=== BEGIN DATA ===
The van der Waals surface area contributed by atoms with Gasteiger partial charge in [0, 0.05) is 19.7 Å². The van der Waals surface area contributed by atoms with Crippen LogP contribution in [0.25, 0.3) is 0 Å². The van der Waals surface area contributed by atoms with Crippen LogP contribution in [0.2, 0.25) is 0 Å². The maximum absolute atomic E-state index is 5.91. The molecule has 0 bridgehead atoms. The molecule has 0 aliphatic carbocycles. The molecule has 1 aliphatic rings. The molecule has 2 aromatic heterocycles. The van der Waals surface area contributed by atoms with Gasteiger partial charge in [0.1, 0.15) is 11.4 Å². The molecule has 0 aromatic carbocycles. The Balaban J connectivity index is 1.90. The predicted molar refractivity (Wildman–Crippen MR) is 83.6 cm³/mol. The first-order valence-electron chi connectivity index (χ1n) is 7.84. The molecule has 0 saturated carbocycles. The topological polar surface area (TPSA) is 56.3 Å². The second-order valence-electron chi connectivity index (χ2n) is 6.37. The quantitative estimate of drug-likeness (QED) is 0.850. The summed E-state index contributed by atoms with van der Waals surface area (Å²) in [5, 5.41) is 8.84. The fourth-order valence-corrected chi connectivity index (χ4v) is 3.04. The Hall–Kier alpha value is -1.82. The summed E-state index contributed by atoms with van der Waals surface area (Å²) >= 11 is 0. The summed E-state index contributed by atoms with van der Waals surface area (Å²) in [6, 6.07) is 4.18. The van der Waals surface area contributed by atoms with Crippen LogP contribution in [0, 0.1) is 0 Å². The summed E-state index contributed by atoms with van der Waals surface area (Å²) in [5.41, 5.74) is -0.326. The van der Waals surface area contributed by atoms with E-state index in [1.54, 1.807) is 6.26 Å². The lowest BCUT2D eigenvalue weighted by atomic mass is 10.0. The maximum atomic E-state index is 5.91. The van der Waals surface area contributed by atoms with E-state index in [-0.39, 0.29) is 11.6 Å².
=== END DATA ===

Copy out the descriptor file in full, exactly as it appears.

The van der Waals surface area contributed by atoms with Gasteiger partial charge in [0, 0.05) is 19.7 Å². The van der Waals surface area contributed by atoms with Crippen LogP contribution in [0.25, 0.3) is 0 Å². The van der Waals surface area contributed by atoms with Crippen LogP contribution in [0.2, 0.25) is 0 Å². The maximum absolute atomic E-state index is 5.91. The molecule has 0 bridgehead atoms. The molecule has 0 aliphatic carbocycles. The molecule has 1 aliphatic rings. The molecule has 2 aromatic heterocycles. The van der Waals surface area contributed by atoms with Gasteiger partial charge in [0.1, 0.15) is 11.4 Å². The molecule has 0 aromatic carbocycles. The Balaban J connectivity index is 1.90. The predicted molar refractivity (Wildman–Crippen MR) is 83.6 cm³/mol. The first-order valence-electron chi connectivity index (χ1n) is 7.84. The molecule has 0 saturated carbocycles. The topological polar surface area (TPSA) is 56.3 Å². The second-order valence-electron chi connectivity index (χ2n) is 6.37. The quantitative estimate of drug-likeness (QED) is 0.850. The summed E-state index contributed by atoms with van der Waals surface area (Å²) in [5, 5.41) is 8.84. The fourth-order valence-corrected chi connectivity index (χ4v) is 3.04. The Hall–Kier alpha value is -1.82. The summed E-state index contributed by atoms with van der Waals surface area (Å²) >= 11 is 0. The summed E-state index contributed by atoms with van der Waals surface area (Å²) in [6, 6.07) is 4.18. The van der Waals surface area contributed by atoms with Crippen LogP contribution in [0, 0.1) is 0 Å². The summed E-state index contributed by atoms with van der Waals surface area (Å²) in [5.41, 5.74) is -0.326. The van der Waals surface area contributed by atoms with E-state index in [1.54, 1.807) is 6.26 Å². The lowest BCUT2D eigenvalue weighted by atomic mass is 10.0. The maximum atomic E-state index is 5.91. The van der Waals surface area contributed by atoms with E-state index in [-0.39, 0.29) is 11.6 Å².